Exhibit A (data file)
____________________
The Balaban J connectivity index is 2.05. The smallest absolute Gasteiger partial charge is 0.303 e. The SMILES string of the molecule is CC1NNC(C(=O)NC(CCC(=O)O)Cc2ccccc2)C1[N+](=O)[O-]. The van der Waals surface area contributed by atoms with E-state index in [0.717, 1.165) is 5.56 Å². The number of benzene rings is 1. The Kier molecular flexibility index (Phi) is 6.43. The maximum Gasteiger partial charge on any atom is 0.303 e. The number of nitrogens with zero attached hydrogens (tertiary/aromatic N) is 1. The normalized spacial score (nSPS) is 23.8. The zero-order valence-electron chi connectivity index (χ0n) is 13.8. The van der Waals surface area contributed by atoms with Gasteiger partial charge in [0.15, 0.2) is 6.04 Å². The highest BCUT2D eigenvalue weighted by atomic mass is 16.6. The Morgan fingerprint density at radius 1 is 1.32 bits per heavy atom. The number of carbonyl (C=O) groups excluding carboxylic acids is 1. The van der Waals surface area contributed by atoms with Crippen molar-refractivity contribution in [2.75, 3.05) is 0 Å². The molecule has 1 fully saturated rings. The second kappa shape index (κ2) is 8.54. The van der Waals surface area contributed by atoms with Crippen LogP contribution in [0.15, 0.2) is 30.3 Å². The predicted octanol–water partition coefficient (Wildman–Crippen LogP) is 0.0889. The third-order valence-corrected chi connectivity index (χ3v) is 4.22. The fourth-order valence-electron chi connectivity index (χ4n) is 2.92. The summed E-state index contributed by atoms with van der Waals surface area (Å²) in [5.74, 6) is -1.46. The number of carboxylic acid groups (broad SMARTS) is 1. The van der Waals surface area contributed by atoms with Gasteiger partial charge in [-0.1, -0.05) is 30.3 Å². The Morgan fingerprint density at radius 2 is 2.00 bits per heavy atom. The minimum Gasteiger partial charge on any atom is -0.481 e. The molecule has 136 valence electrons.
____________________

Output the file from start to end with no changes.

The Balaban J connectivity index is 2.05. The smallest absolute Gasteiger partial charge is 0.303 e. The SMILES string of the molecule is CC1NNC(C(=O)NC(CCC(=O)O)Cc2ccccc2)C1[N+](=O)[O-]. The van der Waals surface area contributed by atoms with E-state index in [0.717, 1.165) is 5.56 Å². The number of benzene rings is 1. The Kier molecular flexibility index (Phi) is 6.43. The maximum Gasteiger partial charge on any atom is 0.303 e. The number of nitrogens with zero attached hydrogens (tertiary/aromatic N) is 1. The normalized spacial score (nSPS) is 23.8. The zero-order valence-electron chi connectivity index (χ0n) is 13.8. The van der Waals surface area contributed by atoms with Gasteiger partial charge in [0.15, 0.2) is 6.04 Å². The highest BCUT2D eigenvalue weighted by atomic mass is 16.6. The Morgan fingerprint density at radius 1 is 1.32 bits per heavy atom. The number of carbonyl (C=O) groups excluding carboxylic acids is 1. The van der Waals surface area contributed by atoms with Crippen molar-refractivity contribution in [2.75, 3.05) is 0 Å². The molecule has 1 fully saturated rings. The second kappa shape index (κ2) is 8.54. The van der Waals surface area contributed by atoms with Crippen LogP contribution in [0.15, 0.2) is 30.3 Å². The predicted octanol–water partition coefficient (Wildman–Crippen LogP) is 0.0889. The third-order valence-corrected chi connectivity index (χ3v) is 4.22. The fourth-order valence-electron chi connectivity index (χ4n) is 2.92. The summed E-state index contributed by atoms with van der Waals surface area (Å²) in [5.74, 6) is -1.46. The number of carboxylic acid groups (broad SMARTS) is 1. The van der Waals surface area contributed by atoms with Gasteiger partial charge in [-0.1, -0.05) is 30.3 Å². The Morgan fingerprint density at radius 2 is 2.00 bits per heavy atom. The minimum Gasteiger partial charge on any atom is -0.481 e. The molecule has 136 valence electrons.